Trudy J. Morgan-Cole, author of numerous books, including many about women in the Bible, talks about her newest novel — a book that follows five friends as they attend an Adventist high school and then scatter to very different places. “My five characters wind up all over the map at the end of the story in terms of what they believe and practice, but there's still that tie of lifelong friendship that holds them together,” Morgan-Cole says. “I’d like to believe the story can appeal to people who are, themselves, all over that map in terms of faith and spirituality.”
Question: You have recently published Prone to Wander, a work of fiction that draws significantly from your own life and background. Briefly, what is the book about?
Answer: Prone to Wander is about five high-school friends who grow up attending a Seventh-day Adventist church and school. Life takes them in very different directions, but they're drawn back together when one of the five is involved in a potentially fatal accident at age 40.
The novel is basically the story of their intersecting lives over those twenty-five years. For anyone who's read Meg Wolitzer's novel The Interestings — it's sort of like that, except with Adventist kids. Or, as someone else described it, St. Elmo's Fire meets Adventist subculture.
Can you tell us what's made up and what's not, or would that be revealing too many secrets?
The characters are all fictional. I'm not good at basing characters on real people — I like to feel I have the freedom to manipulate fictional characters in a way I wouldn't be able to do if they were actual humans I knew.
But the settings are very real — the Adventist church, school, summer camp, and radio station in St. John's, Newfoundland, where I grew up and still live, and some other real places like Andrews University, where I went to college, and Burman University (then Canadian Union College), where I worked for a year.
A few settings are fictionalized — one of my characters works as a youth pastor in an Adventist church in a town that doesn't actually exist, for example. But most of them are real places, with the detail that I remember from those places and times.
The plot is all fiction. Most of the things that happen in the book, the major events, didn't happen in those exact ways to me or anyone I know. But they are the kinds of things that happen all the time. The characters deal with things like addiction, domestic violence, leaving the church, staying in the church, making peace with aging parents when you've rejected their faith — all that stuff.
One of the characters, Katie, is a young Adventist woman who wants to go into the ministry and, of course, she's caught in the middle of the debate over women's ordination.
Another character, Julie, marries a pastor and has a life that's picture-perfect on the outside but very different on the inside. The characters’ struggles, though fictional, are real-life struggles.
I definitely borrowed incidents, scenes, details from real life, but I wove them into these fictional narratives. Anyone who grew up with me is going to recognize a detail here and there, for sure, but those details will be used in very different ways to how they occurred in real life!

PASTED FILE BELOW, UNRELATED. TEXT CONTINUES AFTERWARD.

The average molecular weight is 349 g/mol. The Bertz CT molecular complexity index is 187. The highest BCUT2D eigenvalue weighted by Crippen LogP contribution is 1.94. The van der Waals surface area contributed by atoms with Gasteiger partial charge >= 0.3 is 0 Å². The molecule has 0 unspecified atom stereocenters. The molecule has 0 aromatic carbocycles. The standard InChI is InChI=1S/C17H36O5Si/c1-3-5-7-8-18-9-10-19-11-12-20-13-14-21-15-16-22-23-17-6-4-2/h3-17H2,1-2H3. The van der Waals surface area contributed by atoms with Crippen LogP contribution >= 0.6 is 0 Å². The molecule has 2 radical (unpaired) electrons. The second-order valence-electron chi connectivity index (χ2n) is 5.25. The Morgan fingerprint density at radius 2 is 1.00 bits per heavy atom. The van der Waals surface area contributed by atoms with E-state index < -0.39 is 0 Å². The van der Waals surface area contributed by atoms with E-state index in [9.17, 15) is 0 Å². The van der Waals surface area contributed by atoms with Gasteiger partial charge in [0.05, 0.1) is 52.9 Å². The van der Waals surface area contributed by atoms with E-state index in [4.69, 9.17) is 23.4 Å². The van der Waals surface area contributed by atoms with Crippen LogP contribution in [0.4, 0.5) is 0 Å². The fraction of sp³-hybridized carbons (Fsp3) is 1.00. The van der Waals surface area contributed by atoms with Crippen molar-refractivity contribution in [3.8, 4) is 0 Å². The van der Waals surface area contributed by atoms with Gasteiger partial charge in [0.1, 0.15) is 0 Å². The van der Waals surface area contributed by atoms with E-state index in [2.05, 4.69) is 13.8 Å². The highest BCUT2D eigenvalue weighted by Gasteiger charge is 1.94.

To me, the broader, over-arching story is absolutely true: I grew up as an Adventist kid with a bunch of church friends, and life took us in very different directions, and we all have different relationships today to the faith that we were raised in. Some are deeply committed and active in the church; some have left it behind entirely. I've used fictional characters to explore something that’s very true for me and a lot of people.
I believe that you wrote this book more than a decade ago. Why did you put it away then? Were you afraid it was too honest? What made you decide to publish it now?
I think part of it was fearing that it was too honest, yes. A writer puts a part of themselves into everything they write, but there’s more of me in Prone to Wander than in most of my fiction. While none of the characters is me, exactly — to some extent, they all are — it’s probably the closest I'll ever come to writing a memoir. It’s not about me, but it’s about my world, my people, my culture. And that felt a little scary to be putting out there.
You self-published this book. Why? Did you look for a traditional publisher?
Right now I have a wonderful Atlantic Canadian publisher, Breakwater Books, which publishes my historical fiction. I didn't think this book would fit well with the books I do with them. Years ago, when Review and Herald Publishing was active, they released my biblical historical fiction, and I had a great relationship with them — they were my first publishers. But Prone to Wander is not a book that an Adventist publisher would be interested in.
After keeping this book on the back burner for several years, I decided that this was a story that, if it was meant to be out in the world, needed to find its own unique audience, and that self-publishing might be the best way to do this. I'm a big fan of traditional publishing, as that's how most of my books have found their audience, but it's great to live in an era where quality self-publishing is an option for writers. I worked with a wonderful cover designer, Donna Cunningham, who I think made the book look as professional as anything from a traditional publisher.
Do you think conservative old-school Seventh-day Adventists will have a hard time with this book?
I think some people might. On the surface level, because there are, for example, swear words in it — there are characters in the book who would swear, in real life, so I've written their dialogue the way they would say it.